Intimations of Bordertown

Let’s be clear on one thing: Bordertown is made up. Fictional. Not real. You can’t find it in the World Book Encyclopedia or on Google Maps (I’ve tried). Writer and editor Terri Windling invented it in the 1980’s, and invited a bunch of writers in to share and populate the place, a city in our world but slam-up against the border to Faerie (or Elfland, or the Realm; call it what you like, it’s the same place).

It’s a rundown, punk, jerry-rigged kind of city, where magic works sometimes and technology works sometimes but neither works reliably, and runaway humans and elves converge to find real magic or make art or just construct a way to survive in a place they can call their own, or make their own.

So Bordertown exists, sure, but on paper (or pixels) only, and in the imaginations of the writers and readers who’ve created and loved it over the past few decades. That’s the official story, anyway. That’s what I’d tell you if you asked me at my official job, behind a library reference desk. But the truth is that I’m not entirely convinced.

Because once you start looking, there are little bits of Bordertown all over the place, right in our own world. Like the woman at a bookstore a couple of weeks ago who I overheard saying wonderingly to her friends, “You mean this is Three LIVES Book Shop?? I always thought it was called Three ELVES Book Shop!” And I thought, well, well, there must be some upstarts who think the Border literary scene can handle an alternative to the venerable Elsewhere Books and have opened a rival bookstore. Obviously news of it has leaked out somehow, whether this woman knows that’s what happened or not. In the Bordertown in my head, there’s definitely a Three Elves & Company Booksellers now.

Or the shock of familiarity I got in Copenhagen last summer when walking through the entryway to the Freetown Christiania squatters’ neighborhood /commune/social experiment, and seeing the explosion of street art and graffiti, hashish stalls right next to peddlers of souvenir T-shirts and (unmedicated) baked goods, tourists mixing with scruffy longtime residents, dogs wandering in the streets, teenagers on bicycles zipping past. The feeling of a place that’s a little apart from the regular world just past the gate: a little rough, a little wild, a little more touristy than it used to be but still recognizably itself. A place people come to when they don’t fit in anywhere else. The woman who sold us our “Save Christiania” magnets said proudly that when runaways arrive at the Copenhagen train station, the police pick them up, but when they turn up in Christiania, the authorities know they’re in good hands and leave them be. Oh, right, I thought; just like the Digger Houses.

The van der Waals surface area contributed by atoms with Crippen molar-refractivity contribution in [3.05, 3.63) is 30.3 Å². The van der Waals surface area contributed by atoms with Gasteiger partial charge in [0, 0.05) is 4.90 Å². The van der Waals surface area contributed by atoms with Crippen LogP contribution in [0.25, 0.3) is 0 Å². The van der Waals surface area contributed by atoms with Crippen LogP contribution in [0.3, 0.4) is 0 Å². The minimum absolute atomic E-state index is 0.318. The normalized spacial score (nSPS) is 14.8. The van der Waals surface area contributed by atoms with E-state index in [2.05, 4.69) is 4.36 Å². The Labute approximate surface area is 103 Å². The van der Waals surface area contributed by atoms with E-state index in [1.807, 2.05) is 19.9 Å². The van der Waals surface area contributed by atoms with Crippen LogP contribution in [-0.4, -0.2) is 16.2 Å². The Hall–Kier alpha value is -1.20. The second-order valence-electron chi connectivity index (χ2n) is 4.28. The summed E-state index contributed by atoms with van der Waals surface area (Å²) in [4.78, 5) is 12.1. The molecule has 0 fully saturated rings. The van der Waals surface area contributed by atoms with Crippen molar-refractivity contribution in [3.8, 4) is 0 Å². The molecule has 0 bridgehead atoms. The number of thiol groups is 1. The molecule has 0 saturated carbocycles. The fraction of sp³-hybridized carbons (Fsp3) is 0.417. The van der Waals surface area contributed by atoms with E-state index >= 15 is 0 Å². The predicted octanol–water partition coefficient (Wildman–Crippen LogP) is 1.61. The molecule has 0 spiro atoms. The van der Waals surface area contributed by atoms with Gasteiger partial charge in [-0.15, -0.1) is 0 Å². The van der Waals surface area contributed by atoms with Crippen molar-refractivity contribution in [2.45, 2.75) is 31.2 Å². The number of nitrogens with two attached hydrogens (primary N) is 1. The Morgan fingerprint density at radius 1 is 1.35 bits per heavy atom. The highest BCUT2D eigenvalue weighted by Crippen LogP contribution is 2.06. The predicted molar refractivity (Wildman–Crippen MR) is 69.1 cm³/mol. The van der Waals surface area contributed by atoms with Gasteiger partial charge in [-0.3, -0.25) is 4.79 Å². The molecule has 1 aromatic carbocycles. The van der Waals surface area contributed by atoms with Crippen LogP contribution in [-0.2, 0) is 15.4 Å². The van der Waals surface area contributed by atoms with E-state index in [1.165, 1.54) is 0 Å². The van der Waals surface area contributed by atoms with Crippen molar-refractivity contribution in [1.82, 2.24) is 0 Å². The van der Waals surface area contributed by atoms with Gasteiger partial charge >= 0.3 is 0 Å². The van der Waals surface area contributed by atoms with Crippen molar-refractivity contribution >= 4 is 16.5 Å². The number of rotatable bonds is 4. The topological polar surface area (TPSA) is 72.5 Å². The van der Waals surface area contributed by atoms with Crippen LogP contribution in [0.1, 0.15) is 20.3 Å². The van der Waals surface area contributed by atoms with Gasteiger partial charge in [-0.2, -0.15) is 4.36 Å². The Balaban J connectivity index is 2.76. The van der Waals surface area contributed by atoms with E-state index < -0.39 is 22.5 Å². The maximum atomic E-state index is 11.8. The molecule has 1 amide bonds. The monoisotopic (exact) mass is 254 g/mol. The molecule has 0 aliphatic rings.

Mad River SodaOr the bottle of Mad River Soda (Black Cherry Explosion flavor) I bought in Vermont in 1996. The translucent red liquid inside eerily resembles what I’ve always figured the water from the famed Mad River—that runs straight from Elfland through Bordertown—would look like. That bottle has been sitting on my desk for fifteen years. I’m sure it’s just soda, really, and not River water, known to be hallucinogenic and powerfully addictive to any humans foolish or desperate enough to imbibe. Almost sure it’s just soda. Almost completely sure….

But not sure enough to open the bottle and drink it.


Elisabeth Kushner is a librarian and writer who’s crossed a few borders in her life and now lives in Vancouver, BC. You can find her short story, “Changeling,” in the Tor anthology The Essential Bordertown.

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